I am being thoroughly spoilt by books at the moment. I love a good contemporary YA, with issues galore and preferably some kind of impending doom that’s resolved in some way at the end. That possibly says a lot about me! But IN ANOTHER LIFE by Laura Jarratt ticks all the boxes for me, and here’s why:
- The book opens with the best ever inciting incident (I’m planning a story-writing workshop at the moment, so this is a phrase I’m very familiar with!): a text from a missing sister. “I need you. Please come.“ And of course, the sister does, getting on a plane to England with her father, leaving behind her mother and chronically sick brother.
- The voice is very strong. Hannah, the protagonist, talks directly to her missing sister Jenny in second person. “The hotel room. You’re still missing. There it is: that sudden sick feeling in my stomach every time I think of you now. It’s always there beneath everything.” Second person can be a tricky thing to pull off, but Laura sensibly uses it sparingly and thus to great effect. Hannah’s voice throughout is great – not too ‘teenage’ and mainly in present tense (apart from flashbacks)
- The plot. Damn, I really, REALLY wanted to know what happened to Jenny. Where is she? Why is she sending cryptic texts to her sister instead of just coming home? Is she trapped? Is she mixed up in something she can’t handle? The texts suggest she’s investigating something – some dark secret – to do with their family. But what on earth could it be? And should we mistrust Hannah and Jenny’s parents? Is Hannah in danger too? And then ANOTHER girl goes missing too – a friend of Jenny’s. WHAT THE HELL IS GOING ON? I was honestly gripped. Sophie McKenzie does this too. Dammit, these authors can plot and they know how to keep the tension sky-high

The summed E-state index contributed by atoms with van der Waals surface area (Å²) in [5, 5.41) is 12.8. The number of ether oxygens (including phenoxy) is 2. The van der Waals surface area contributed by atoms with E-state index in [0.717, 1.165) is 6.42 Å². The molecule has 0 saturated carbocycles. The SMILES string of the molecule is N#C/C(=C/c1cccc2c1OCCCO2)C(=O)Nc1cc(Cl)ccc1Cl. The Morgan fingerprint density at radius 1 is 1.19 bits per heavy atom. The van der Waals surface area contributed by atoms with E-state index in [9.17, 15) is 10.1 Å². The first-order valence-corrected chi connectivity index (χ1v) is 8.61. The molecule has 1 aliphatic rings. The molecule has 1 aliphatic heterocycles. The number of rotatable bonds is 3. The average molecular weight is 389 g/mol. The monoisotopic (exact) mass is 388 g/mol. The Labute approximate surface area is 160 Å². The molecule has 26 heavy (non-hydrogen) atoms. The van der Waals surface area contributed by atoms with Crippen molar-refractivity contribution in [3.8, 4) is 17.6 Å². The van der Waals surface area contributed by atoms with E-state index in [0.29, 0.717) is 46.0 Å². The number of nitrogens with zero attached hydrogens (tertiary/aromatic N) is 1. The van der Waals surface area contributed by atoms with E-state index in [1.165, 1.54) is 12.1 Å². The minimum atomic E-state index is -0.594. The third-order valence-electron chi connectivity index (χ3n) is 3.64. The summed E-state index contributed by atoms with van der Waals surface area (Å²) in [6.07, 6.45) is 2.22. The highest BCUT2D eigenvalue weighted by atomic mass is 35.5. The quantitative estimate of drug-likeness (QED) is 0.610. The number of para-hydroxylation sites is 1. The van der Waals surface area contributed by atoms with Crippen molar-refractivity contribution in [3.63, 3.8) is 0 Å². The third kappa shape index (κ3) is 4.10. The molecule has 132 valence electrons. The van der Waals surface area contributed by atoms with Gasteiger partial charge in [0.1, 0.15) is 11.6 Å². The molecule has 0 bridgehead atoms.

- Romance. But a decent one, a realistic one. Hannah falls for Harry, the boy who flies hawks and eagles as a job. Jenny has been working as an au pair on an English estate, and Harry is a young member of staff. He’s not good at the small talk, but then neither is Hannah. “Some girls like the quiet ones who don’t have to fill every second with how great they are. And those girls might not even know they like that until they meet someone like Harry.” Hannah is awkward around boys, but Harry is awkward around girls too, so once they figure out they don’t have to follow convention, everything becomes easier. And all the time, Hannah knows that when Jenny is found, she’ll be going home to the States, and will have to leave Harry behind. But like any strong attraction, that’s not enough to stop her falling head over heels for him
- A good ending. By which I mean everything is properly tied up, and you’re not left feeling it’s a cop-out. It’s hard to do this well and still make everything feel realistic, but let me tell you this – it’s pretty chilling. There are Big Secrets, and Hidden Insanity, and Heartbreak, and Hope, and that’s ALL I’ll say on the matter
It’s not quite perfect for me. For one, we don’t get to meet the kids Jenny was looking after, and I feel this is a missed opportunity. I can see they’d add more characters into the cast, but equally, Jenny’s job was to look after them, and Hannah and her father stay on the estate – so how come they don’t feature in the scenes? My second issue concerns something Hannah does towards the end of the book. I can’t say what it is, but it’s monumentally stupid, and in that moment I didn’t believe it. At that stage of the book, when we know Hannah so well – I just didn’t believe it. I know why it’s there, and as a plot device it’s absolutely necessary, but…I still don’t think she’d do it!
Minor quibbles aside, this is a really gripping, heart-thumping read that challenges the reader to attempt to stay one step ahead of the characters (unlikely!) and contains a couple of really wonderful teenage characters. And now I want my own hawk.
IN ANOTHER LIFE is published by Electric Monkey and is out now.